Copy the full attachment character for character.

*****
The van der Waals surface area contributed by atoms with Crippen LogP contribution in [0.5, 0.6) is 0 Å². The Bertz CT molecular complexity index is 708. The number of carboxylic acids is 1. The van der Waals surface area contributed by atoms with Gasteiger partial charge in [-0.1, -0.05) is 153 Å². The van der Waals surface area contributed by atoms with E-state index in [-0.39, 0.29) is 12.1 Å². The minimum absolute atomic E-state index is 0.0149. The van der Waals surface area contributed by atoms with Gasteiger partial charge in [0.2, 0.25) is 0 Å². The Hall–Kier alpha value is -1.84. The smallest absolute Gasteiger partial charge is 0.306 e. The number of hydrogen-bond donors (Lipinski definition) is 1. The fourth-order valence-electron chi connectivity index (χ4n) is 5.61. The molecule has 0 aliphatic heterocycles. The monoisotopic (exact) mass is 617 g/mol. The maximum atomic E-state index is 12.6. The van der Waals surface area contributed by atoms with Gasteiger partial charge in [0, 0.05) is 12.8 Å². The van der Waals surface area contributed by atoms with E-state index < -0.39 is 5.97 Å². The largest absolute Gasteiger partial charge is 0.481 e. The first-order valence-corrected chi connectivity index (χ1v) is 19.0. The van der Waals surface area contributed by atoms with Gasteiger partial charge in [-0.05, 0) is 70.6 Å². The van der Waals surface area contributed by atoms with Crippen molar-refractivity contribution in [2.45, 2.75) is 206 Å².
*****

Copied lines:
The van der Waals surface area contributed by atoms with Crippen LogP contribution in [0.5, 0.6) is 0 Å². The Bertz CT molecular complexity index is 708. The number of carboxylic acids is 1. The van der Waals surface area contributed by atoms with Gasteiger partial charge in [-0.1, -0.05) is 153 Å². The van der Waals surface area contributed by atoms with E-state index in [-0.39, 0.29) is 12.1 Å². The minimum absolute atomic E-state index is 0.0149. The van der Waals surface area contributed by atoms with Gasteiger partial charge in [0.2, 0.25) is 0 Å². The Hall–Kier alpha value is -1.84. The smallest absolute Gasteiger partial charge is 0.306 e. The number of hydrogen-bond donors (Lipinski definition) is 1. The fourth-order valence-electron chi connectivity index (χ4n) is 5.61. The molecule has 0 aliphatic heterocycles. The monoisotopic (exact) mass is 617 g/mol. The maximum atomic E-state index is 12.6. The van der Waals surface area contributed by atoms with Gasteiger partial charge in [0, 0.05) is 12.8 Å². The van der Waals surface area contributed by atoms with E-state index < -0.39 is 5.97 Å². The largest absolute Gasteiger partial charge is 0.481 e. The first-order valence-corrected chi connectivity index (χ1v) is 19.0. The van der Waals surface area contributed by atoms with Gasteiger partial charge in [-0.05, 0) is 70.6 Å². The van der Waals surface area contributed by atoms with Crippen molar-refractivity contribution in [2.45, 2.75) is 206 Å².